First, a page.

Two public restroom locations in Shibuya, Tokyo have garnered attention for their transparent walls that appear to neglect the concept of privacy right when it’s most needed — except that they don’t, really.
The restrooms, located in the district of Tomigaya and the neighborhood of Yoyogi, are among 17 public toilets that have been renovated by The Nippon Foundation, a nonprofit dedicated to “creating new frameworks for a better society and bringing about change.”
The initiative, known as The Tokyo Toilet Project, is essentially an effort to embrace diversity, as it seeks to build restrooms that can be used by anyone.
Designed by 16 global creators, the project utilizes advanced technologies to make the toilets “accessible for everyone regardless of gender, age, or disability, [and] to demonstrate the possibilities of an inclusive society.”
The transparent toilets, which opened on Aug. 5, were designed by Pritzker Prize-winning architect Shigeru Ban. They are located in Haru-no-Ogawa Community Park (5-68-1 Yoyogi) and the Yoyogi Fukamachi Mini Park (1-54-1 Tomigaya).
Ban’s design features a new “smart glass” technology that turns opaque when locked. For this reason, one can rest assured that they will not be watched while doing their business.
Construction of the toilets was completed on July 31.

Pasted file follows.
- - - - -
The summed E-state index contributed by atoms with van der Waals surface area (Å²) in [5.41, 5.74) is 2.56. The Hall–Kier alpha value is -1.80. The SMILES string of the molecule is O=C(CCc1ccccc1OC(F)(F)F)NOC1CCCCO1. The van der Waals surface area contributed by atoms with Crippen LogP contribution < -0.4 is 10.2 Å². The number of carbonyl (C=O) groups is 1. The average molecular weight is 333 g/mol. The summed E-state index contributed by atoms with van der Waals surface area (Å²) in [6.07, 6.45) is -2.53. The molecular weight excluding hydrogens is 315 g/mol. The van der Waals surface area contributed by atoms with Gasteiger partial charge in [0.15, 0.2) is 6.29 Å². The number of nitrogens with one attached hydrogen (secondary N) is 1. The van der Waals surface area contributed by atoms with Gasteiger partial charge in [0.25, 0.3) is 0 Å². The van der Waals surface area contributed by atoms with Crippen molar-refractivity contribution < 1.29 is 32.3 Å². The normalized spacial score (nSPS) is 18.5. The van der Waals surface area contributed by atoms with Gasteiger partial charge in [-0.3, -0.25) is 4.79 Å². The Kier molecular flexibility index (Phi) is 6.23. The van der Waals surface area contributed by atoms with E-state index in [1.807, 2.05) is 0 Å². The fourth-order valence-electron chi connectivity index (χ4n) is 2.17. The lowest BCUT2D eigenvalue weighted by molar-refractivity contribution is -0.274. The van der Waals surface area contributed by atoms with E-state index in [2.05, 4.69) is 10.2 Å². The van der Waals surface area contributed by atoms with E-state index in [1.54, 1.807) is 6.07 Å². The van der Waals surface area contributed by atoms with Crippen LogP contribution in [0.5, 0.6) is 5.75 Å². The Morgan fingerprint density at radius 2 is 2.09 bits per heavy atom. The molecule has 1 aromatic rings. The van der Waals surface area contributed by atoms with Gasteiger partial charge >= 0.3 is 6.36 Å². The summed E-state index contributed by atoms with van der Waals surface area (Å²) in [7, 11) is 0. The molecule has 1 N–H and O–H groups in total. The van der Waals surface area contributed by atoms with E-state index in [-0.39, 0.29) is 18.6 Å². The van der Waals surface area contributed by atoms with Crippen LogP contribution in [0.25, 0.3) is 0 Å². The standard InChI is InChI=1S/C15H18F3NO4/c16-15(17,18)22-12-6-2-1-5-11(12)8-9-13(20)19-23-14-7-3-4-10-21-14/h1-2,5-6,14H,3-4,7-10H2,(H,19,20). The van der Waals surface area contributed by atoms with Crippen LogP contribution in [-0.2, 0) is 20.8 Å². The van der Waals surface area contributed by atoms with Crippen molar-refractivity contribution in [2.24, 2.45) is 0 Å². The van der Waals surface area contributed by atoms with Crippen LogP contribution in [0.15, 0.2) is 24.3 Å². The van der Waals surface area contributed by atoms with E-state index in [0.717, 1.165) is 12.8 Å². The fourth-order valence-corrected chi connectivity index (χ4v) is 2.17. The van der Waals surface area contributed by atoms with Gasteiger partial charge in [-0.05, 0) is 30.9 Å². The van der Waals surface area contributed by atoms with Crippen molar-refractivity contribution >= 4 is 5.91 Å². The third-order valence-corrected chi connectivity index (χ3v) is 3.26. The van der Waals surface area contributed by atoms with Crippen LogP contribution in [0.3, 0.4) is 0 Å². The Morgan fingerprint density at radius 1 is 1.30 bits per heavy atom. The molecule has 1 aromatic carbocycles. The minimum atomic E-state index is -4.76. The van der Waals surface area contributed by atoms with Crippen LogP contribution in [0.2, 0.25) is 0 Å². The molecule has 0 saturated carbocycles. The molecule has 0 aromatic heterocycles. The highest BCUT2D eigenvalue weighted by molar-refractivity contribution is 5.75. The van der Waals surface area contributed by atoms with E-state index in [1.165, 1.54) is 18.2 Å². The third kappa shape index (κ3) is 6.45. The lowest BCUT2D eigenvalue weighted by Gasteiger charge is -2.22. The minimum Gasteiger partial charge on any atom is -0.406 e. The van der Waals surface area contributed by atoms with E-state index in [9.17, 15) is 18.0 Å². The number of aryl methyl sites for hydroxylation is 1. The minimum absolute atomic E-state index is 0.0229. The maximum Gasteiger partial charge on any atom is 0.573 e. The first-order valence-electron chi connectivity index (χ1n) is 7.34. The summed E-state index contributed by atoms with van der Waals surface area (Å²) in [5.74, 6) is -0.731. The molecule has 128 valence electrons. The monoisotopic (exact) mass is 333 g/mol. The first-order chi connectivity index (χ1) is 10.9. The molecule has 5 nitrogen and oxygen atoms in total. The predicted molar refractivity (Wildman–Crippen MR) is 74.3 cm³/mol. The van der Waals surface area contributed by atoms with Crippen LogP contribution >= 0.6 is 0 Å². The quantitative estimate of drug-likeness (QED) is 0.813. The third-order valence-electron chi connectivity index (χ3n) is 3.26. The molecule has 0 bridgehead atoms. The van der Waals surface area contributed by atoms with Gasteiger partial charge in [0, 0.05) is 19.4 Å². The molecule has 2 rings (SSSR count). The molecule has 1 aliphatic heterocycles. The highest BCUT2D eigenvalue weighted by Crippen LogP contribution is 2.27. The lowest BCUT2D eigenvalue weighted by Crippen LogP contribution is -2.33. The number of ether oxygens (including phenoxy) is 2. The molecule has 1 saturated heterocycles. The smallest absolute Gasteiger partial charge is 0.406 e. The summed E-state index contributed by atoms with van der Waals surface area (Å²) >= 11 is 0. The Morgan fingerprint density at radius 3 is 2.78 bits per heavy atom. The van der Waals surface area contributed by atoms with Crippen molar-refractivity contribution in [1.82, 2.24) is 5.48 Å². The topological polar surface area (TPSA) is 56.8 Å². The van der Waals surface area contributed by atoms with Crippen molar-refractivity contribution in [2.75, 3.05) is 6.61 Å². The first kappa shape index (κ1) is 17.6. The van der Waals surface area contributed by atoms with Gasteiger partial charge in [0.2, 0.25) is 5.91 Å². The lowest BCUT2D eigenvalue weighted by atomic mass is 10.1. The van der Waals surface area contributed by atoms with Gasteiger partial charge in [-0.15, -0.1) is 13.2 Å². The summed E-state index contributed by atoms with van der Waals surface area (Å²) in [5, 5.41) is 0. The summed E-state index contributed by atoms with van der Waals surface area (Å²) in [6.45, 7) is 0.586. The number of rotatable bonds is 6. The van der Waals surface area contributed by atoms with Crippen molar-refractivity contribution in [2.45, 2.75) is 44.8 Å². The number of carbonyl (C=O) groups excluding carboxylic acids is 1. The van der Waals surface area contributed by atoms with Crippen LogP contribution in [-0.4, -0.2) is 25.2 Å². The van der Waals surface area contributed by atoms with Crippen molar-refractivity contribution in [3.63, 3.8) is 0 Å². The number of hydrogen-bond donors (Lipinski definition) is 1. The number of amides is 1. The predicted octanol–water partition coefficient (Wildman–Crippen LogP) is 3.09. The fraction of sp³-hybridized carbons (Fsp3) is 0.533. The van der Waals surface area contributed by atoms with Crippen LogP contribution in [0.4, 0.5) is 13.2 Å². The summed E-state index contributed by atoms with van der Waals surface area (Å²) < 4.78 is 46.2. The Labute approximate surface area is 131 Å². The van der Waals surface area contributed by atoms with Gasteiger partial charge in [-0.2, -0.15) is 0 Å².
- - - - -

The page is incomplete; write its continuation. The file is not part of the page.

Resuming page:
“There are two things we worry about when entering a public restroom, especially those located at a park. The first is cleanliness, and the second is whether anyone is inside,” The Nippon Foundation noted. “Using the latest technology, the exterior glass turns opaque when locked. This allows users to check the cleanliness and whether anyone is using the toilet from the outside. At night, the facility lights up the park like a beautiful lantern.”
The Tomigaya toilets come in yellow, pink and purple glass walls, while the Yoyogi toilets come in cyan, lime green and blue. Both locations have accessibility features, as well as baby chairs and ostomy facilities.
One other facility, located in Ebisu Park (1-19-1 Ebisu-Nishi) opened on Aug. 5. Designed by interior designer Masamichi Katayama, the restrooms are an “ambiguous space” that randomly combines 15 concrete walls and features a maze-like entrance.
Two other locations have opened since Aug. 7. The rest remain under construction and are expected to be completed next year.
Feature Images via Satoshi Nagare / The Nippon Foundation